Database Administrator's Guide

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Client/Server Computing

Client/server computing removes most of the difficult and tedious issues of database management from application programs and assigns these operations to a separate program, called a data server, which operates between the application program and its data.

In client/server computing, application programs are clients making requests of a server, which goes to the relevant files, executes all operations needed to carry out the request, and sends back a response to the client application.

To implement this design, an application program needs to communicate with the database server. Exact details about which information-processing tasks are carried out by the application and which are carried out by the server depend on the server involved and on the “client-side” data management code used in the application.

The following diagrams illustrate how client/server computing is different from direct database manipulation.

In the standalone method of database operations, applications deal with files directly, using functions supplied by a third party (e.g., the FairCom DB multi-user non-server library), or user supplied functions. All responsibility for security, coherence, and speed of access, in a single user or a multi-user environment, are the responsibility of the application code using data management functions.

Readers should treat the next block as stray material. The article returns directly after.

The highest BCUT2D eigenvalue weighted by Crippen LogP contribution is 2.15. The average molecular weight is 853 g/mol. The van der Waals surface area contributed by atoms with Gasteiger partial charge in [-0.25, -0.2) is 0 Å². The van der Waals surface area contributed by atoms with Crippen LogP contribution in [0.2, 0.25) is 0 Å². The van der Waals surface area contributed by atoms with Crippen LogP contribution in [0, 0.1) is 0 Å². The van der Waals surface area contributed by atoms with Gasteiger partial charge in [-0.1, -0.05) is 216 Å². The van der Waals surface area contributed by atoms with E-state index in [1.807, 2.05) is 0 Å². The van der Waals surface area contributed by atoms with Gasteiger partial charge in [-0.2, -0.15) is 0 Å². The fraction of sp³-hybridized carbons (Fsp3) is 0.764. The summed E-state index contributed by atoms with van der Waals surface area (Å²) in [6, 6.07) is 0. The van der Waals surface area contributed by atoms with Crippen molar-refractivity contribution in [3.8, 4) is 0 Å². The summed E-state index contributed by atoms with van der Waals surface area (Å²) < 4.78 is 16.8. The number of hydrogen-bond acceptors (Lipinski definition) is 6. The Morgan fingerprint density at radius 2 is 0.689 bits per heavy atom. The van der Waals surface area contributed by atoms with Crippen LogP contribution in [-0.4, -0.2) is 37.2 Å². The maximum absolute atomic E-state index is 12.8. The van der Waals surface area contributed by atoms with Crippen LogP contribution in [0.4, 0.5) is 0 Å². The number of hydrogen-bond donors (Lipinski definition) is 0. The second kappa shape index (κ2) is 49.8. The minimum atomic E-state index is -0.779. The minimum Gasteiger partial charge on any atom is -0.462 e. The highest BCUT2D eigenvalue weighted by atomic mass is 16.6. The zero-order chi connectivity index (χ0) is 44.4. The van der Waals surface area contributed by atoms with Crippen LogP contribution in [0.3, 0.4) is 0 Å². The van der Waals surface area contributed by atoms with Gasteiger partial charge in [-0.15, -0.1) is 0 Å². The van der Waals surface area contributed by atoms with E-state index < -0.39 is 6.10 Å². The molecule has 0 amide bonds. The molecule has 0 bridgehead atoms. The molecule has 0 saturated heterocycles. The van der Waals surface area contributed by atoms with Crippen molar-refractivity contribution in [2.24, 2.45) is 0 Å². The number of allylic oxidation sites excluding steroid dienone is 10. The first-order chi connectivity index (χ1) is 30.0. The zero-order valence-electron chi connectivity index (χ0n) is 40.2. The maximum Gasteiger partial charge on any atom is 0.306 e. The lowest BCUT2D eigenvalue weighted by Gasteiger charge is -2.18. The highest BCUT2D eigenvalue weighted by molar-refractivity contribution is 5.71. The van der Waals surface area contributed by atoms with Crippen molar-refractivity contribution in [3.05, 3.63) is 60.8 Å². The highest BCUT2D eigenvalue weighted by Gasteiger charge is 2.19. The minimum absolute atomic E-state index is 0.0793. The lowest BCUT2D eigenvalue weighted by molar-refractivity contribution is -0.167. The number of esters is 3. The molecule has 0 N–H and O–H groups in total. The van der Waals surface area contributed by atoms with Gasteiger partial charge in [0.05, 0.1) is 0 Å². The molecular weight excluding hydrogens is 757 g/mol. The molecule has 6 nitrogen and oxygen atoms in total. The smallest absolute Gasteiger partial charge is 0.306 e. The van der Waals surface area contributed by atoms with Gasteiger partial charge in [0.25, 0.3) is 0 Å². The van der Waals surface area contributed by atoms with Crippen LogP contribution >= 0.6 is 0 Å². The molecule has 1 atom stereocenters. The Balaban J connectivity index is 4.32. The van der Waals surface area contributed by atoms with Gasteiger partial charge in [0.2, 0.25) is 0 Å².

In the client/server architecture, database operations function in a client application program interfaced to a database server. The database server contains the “intelligence” needed to process requests from clients, interact with the relevant database files, wherever they are located, and respond to those requests.

The database server in client/server computing plays a number of roles all of which add power to applications with a minimum of effort, including:

  • Minimizes the flow of information from one place to another. By processing and responding to communication “request” and “response” messages between application programs and database files, the data server eliminates the need to send whole files of information from place to place. Only relevant data moves across the network.
  • Manages multi-user issues. The server manages requests so users don’t get in one another’s way, or create inconsistencies in the database.
  • Coordinates sending and receiving of information over networks even where database files and/or applications reside on different types of machines and operating systems (heterogeneous support).
  • Implements transaction processing (see Data Integrity in the FairCom DB Programmers Reference Guide).
  • Implements security features (described in FairCom Server Access Configuration).
  • Offers absolute data integrity through file mirroring.

Client/server computing is more and more important for the most basic of reasons: it offers increased speed, control, and efficiency in data management.